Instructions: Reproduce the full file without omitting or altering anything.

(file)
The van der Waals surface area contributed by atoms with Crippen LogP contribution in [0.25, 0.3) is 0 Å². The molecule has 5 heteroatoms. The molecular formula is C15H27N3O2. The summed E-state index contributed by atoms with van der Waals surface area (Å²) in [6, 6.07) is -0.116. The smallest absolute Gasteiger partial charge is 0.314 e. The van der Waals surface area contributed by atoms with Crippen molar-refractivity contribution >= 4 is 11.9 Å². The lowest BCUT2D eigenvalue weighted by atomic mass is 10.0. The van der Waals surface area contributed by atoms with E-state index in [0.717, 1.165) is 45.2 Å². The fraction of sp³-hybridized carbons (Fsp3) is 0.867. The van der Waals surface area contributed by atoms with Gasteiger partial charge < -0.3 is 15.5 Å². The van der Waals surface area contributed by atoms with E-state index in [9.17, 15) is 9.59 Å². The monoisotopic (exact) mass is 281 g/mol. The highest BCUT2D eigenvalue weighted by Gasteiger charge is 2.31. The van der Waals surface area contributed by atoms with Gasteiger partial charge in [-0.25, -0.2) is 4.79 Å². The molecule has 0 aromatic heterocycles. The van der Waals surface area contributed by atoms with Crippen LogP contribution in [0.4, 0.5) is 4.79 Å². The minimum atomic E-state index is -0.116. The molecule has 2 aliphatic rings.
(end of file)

The van der Waals surface area contributed by atoms with Crippen LogP contribution in [0.25, 0.3) is 0 Å². The molecule has 5 heteroatoms. The molecular formula is C15H27N3O2. The summed E-state index contributed by atoms with van der Waals surface area (Å²) in [6, 6.07) is -0.116. The smallest absolute Gasteiger partial charge is 0.314 e. The van der Waals surface area contributed by atoms with Crippen molar-refractivity contribution >= 4 is 11.9 Å². The lowest BCUT2D eigenvalue weighted by atomic mass is 10.0. The van der Waals surface area contributed by atoms with E-state index in [0.717, 1.165) is 45.2 Å². The fraction of sp³-hybridized carbons (Fsp3) is 0.867. The van der Waals surface area contributed by atoms with Gasteiger partial charge < -0.3 is 15.5 Å². The van der Waals surface area contributed by atoms with E-state index in [9.17, 15) is 9.59 Å². The monoisotopic (exact) mass is 281 g/mol. The highest BCUT2D eigenvalue weighted by Gasteiger charge is 2.31. The van der Waals surface area contributed by atoms with Gasteiger partial charge in [-0.25, -0.2) is 4.79 Å². The molecule has 0 aromatic heterocycles. The van der Waals surface area contributed by atoms with Crippen LogP contribution in [0.4, 0.5) is 4.79 Å². The minimum atomic E-state index is -0.116. The molecule has 2 aliphatic rings.